A couple of years ago, I wrote a post about a method for sampling from a very large data file. The “reservoir sampling” can efficiently sample a fixed number of samples from a huge data file while you read through it only once. Now, the natural step forward is sampling *with replacement*.

I sometimes need to resample large data, like a huge alignment or SNP table, with replacement for statistical analysis, that is, I need to bootstrap them. Is there a way to efficiently bootstrap a huge file? This looks a lot more difficult than sampling a fixed number of samples without replacement because all items in a file stream must have chance to be sampled several times.

I did some google searches and found that this issue has been studied in various fields from traditional biostatistics to cutting-edge data science. As I expected, the methods for efficient bootstraping are more complicated than the reservoir sampling.

Let’s start with a simple approach. The following code does bootstrapping of lines in a file. You need to load all lines on the memory to resample lines, and bootstrapping will become memory-demanding when you process a data file with millions of lines.

import sys import numpy lines = [l for l in open(sys.argv[1], "r")] for i in numpy.random.randint(0, len(lines), size=len(lines)): sys.stdout.write(lines[i])

The memory usage will be slightly reduced if you use a multinomial distribution instead of simply sampling lines. This is justified because the number of occurrence of one entry in the bootstrap procedure follows multinomial distribution. This idea appears to have been proposed even in 1980s.

import sys import numpy size = sum((1 for line in open(sys.argv[1], "r"))) cnt = numpy.random.multinomial(size, [1.0/size]*size) for line, c in zip(open(sys.argv[1], "r"), cnt): for i in range(c): sys.stdout.write(line)

A clear problem of the code above is that it requires to read a file twice; it counts the number of lines first then bootstraps them following a multinomial distribution. Because it needs to read the file twice, it does not work on stream inputs.

Is there a way to bootstarp samples while you read a file only once? According to some literatures, an algorithm called “Poisson bootstrap” does this job. Instead of sampling with multinomial distribution of size=N (N is the total number of samples), you can approximate the number of occurrence of an item by Poisson distribution of lambda=1. This means that the bootstrap procedure is approximated by sampling each item *n* times while reading lines and drawing *n* from a Poisson distribution.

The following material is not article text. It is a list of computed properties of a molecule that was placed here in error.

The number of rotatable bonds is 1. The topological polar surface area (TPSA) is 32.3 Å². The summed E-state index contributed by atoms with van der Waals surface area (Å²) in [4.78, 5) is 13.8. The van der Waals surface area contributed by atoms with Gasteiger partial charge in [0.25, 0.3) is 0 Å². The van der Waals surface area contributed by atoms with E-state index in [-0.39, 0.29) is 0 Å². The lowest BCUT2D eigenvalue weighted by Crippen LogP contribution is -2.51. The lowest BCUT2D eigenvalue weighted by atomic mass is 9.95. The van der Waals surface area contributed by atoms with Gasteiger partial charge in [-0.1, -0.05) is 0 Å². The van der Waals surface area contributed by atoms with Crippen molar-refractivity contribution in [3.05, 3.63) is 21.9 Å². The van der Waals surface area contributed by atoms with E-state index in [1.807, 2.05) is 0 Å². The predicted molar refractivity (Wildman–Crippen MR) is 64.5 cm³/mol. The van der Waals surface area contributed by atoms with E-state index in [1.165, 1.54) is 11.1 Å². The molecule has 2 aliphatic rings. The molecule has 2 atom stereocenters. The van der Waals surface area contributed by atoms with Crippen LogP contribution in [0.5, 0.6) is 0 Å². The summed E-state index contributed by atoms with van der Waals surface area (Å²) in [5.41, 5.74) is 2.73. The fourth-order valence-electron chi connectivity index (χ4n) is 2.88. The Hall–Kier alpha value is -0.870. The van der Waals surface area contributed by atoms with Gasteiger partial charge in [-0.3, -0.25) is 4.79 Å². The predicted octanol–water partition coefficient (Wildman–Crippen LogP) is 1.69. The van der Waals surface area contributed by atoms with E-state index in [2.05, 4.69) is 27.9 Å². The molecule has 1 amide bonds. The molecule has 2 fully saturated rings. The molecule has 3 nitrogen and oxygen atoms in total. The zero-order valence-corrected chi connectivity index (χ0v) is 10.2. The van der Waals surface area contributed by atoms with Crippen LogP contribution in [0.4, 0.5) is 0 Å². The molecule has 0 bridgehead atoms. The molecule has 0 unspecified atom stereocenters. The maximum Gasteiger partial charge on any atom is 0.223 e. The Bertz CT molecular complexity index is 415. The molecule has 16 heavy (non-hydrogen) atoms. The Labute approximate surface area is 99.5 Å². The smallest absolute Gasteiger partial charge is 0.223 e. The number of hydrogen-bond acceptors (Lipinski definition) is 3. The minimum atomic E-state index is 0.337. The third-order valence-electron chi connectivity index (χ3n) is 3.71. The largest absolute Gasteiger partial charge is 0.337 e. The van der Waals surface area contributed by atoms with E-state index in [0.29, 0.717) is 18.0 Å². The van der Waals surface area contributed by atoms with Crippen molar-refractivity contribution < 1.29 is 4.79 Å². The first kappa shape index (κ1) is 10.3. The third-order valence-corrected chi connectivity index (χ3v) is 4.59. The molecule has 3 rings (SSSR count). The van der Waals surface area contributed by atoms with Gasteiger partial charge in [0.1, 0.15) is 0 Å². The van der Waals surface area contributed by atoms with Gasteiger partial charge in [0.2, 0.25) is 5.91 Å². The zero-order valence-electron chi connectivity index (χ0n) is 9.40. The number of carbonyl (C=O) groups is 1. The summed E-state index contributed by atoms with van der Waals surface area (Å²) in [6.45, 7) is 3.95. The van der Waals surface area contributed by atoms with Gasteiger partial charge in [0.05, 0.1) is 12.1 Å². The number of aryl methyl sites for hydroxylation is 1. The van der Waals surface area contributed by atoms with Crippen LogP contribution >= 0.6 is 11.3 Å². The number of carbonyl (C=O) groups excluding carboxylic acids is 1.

import sys import numpy for line in open(sys.argv[1], "r"): cnt = numpy.random.poisson(lam=1) if cnt == 0: continue else: for i in range(cnt): sys.stdout.write(line)

This simple, but powerful code (it’s even simpler than the reservoir sampling code) does the approximated bootstrap while reading a file only once.

I could not fully understand the mathematical justifications of this procedure, but if you are interested, there are several papers discussing about the properties of Poisson boot strap. For example, Hanely&MacBibbon(2006) or Chamandy et al. (2012). (I think the first paper is more approachable than the second one.)

A disadvantage of this code is you can not sample a fixed number of samples. Bootstrap replicates have different numbers of samples, which probably introduces extra variances to the bootstrap estimates. However, according to the papers above, the variation of sample size will be negligible when the sample size is huge.

I just generated bootstrap replicates of 100 and 10000 samples with three algorithms above, and checked how many times each sample is sampled. The three algorithms appears to be identical when the sample size is large (N=10000). (Dashed line is the expected number of count with Poisson distribution.)

while the variation is not quite negligible when sample size is 100.

This Poisson bootstrap procedure appears to be particularly useful when you need to resample very large data. It gets closer to the true bootstrap as you have a larger number of samples.